Two Weeks From Election, Abrams Under Fire For Flag Burning

ATLANTA, GA — Two weeks from Election Day, Georgia Democratic gubernatorial candidate Stacey Abrams is under fire for an incident in 1992 in which she burned a Georgia state flag. Abrams, seeking to become the nation’s first African-American female governor in history, burned the flag as a symbol of her opposition to Confederate symbolism. The demonstration took place on the steps of the Georgia state capitol while the future lawmaker was still at Spelman College.

Abrams’ involvement in the incident has come to light only hours before she is set to debate her GOP opponent, Brian Kemp, in the first of two statewide televised debates. Georgia’s governor’s race is arguably the nation’s most watched gubernatorial contest, and virtually every poll conducted over the last month have shown the race to be razor thin.

In a statement to CNN, Abrams’ campaign said that her actions in college were part of a “permitted, peaceful protest against the Confederate emblem in the flag.”

“During Stacey Abrams’ college years, Georgia was at a crossroads, struggling with how to overcome racially divisive issues, including symbols of the Confederacy, the sharpest of which was the inclusion of the Confederate emblem in the Georgia state flag,” the statement said. “This conversation was sweeping across Georgia as numerous organizations, prominent leaders, and students engaged in the ultimately successful effort to change the flag. Abrams’ time in public service as deputy city attorney and as a state legislative leader have all been focused on bringing people together to solve problems.”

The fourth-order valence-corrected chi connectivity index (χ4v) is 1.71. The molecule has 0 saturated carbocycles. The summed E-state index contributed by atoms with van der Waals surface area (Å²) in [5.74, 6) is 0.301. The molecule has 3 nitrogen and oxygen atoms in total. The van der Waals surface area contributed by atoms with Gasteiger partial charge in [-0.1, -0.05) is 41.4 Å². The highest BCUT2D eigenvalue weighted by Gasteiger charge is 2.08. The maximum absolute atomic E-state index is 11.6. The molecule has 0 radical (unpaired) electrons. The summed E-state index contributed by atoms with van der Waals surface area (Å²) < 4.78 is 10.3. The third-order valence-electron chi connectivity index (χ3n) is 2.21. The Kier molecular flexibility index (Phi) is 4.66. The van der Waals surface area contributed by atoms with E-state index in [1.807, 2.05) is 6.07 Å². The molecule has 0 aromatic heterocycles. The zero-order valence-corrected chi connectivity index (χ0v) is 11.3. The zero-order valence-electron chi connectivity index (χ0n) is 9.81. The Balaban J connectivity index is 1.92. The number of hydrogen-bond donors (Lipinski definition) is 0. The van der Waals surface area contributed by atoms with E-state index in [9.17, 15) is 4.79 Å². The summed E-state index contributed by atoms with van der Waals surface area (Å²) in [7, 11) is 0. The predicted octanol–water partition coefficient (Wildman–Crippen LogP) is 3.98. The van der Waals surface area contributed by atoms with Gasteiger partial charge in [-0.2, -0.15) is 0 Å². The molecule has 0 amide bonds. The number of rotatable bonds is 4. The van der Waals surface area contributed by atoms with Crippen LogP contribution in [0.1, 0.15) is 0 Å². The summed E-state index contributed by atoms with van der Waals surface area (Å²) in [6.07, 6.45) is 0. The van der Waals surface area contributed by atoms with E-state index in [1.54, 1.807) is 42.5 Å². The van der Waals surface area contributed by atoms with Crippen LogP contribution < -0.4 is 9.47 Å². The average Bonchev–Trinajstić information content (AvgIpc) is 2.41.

At the time of the protest, Georgia’s state flag still contained an image of the Confederate battle flag, an image that was added to the state’s banner in 1956 as a symbol of opposition to federally mandated integration. It was changed under the leadership of Gov. Roy Barnes in the late 1990s in a move that arguably led to Barnes’ re-election defeat in 2002 at the hands of Sonny Perdue, who became Georgia’s first Republican governor since Reconstruction.

Control of Congress and the future of Donald Trump’s presidency are on the line as the 2018 midterms enter their final two weeks, leading to an Election Day that will test Democrats’ ability to harness opposition to Trump and determine whether the Republican president can get his supporters to the polls. For both parties, the stakes are exceedingly high.

Georgia is widely considered to be a bellwether state to determine whether Democrats can hope to retake control of a state that has been solidly in GOP control since 2002.

Here’s a look at recent developments in Georgia’s nationally watched races:

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Georgia Democratic Gubernatorial candidate Stacey Abrams takes the stage to declare victory in the primary during an election night event on May 22, 2018 in Atlanta. If elected, Abrams would become the first African American female governor in the nation. (Photo by Jessica McGowan/Getty Images)

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